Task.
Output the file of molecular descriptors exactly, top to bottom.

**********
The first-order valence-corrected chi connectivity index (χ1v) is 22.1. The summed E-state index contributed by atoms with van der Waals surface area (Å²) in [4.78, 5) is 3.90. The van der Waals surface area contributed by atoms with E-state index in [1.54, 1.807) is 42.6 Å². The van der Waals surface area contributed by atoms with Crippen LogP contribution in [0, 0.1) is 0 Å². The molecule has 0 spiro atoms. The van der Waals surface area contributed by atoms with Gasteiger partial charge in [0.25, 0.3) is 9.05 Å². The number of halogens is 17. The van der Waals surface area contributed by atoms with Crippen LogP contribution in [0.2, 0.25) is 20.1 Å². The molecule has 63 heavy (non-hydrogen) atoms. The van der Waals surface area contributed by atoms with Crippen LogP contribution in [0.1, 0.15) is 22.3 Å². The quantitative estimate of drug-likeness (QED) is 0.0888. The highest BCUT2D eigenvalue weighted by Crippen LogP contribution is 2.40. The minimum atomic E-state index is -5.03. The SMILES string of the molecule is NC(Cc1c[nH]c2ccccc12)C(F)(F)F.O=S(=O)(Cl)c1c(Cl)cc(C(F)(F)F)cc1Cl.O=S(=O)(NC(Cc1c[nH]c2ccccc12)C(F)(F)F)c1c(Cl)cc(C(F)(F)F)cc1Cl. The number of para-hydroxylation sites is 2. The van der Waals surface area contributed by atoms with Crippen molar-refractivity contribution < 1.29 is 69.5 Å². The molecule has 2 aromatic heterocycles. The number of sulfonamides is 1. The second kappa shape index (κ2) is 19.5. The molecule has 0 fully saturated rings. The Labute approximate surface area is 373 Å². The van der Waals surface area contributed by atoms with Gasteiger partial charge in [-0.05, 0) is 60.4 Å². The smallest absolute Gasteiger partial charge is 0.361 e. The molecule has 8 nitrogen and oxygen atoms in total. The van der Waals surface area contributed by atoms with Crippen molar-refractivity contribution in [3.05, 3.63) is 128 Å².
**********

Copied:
The first-order valence-corrected chi connectivity index (χ1v) is 22.1. The summed E-state index contributed by atoms with van der Waals surface area (Å²) in [4.78, 5) is 3.90. The van der Waals surface area contributed by atoms with E-state index in [1.54, 1.807) is 42.6 Å². The van der Waals surface area contributed by atoms with Crippen LogP contribution in [0, 0.1) is 0 Å². The molecule has 0 spiro atoms. The van der Waals surface area contributed by atoms with Gasteiger partial charge in [0.25, 0.3) is 9.05 Å². The number of halogens is 17. The van der Waals surface area contributed by atoms with Crippen LogP contribution in [0.2, 0.25) is 20.1 Å². The molecule has 63 heavy (non-hydrogen) atoms. The van der Waals surface area contributed by atoms with Crippen LogP contribution in [0.1, 0.15) is 22.3 Å². The quantitative estimate of drug-likeness (QED) is 0.0888. The highest BCUT2D eigenvalue weighted by Crippen LogP contribution is 2.40. The minimum atomic E-state index is -5.03. The SMILES string of the molecule is NC(Cc1c[nH]c2ccccc12)C(F)(F)F.O=S(=O)(Cl)c1c(Cl)cc(C(F)(F)F)cc1Cl.O=S(=O)(NC(Cc1c[nH]c2ccccc12)C(F)(F)F)c1c(Cl)cc(C(F)(F)F)cc1Cl. The number of para-hydroxylation sites is 2. The van der Waals surface area contributed by atoms with Crippen molar-refractivity contribution < 1.29 is 69.5 Å². The molecule has 2 aromatic heterocycles. The number of sulfonamides is 1. The second kappa shape index (κ2) is 19.5. The molecule has 0 fully saturated rings. The Labute approximate surface area is 373 Å². The van der Waals surface area contributed by atoms with Gasteiger partial charge in [-0.05, 0) is 60.4 Å². The smallest absolute Gasteiger partial charge is 0.361 e. The molecule has 8 nitrogen and oxygen atoms in total. The van der Waals surface area contributed by atoms with Crippen molar-refractivity contribution in [3.05, 3.63) is 128 Å².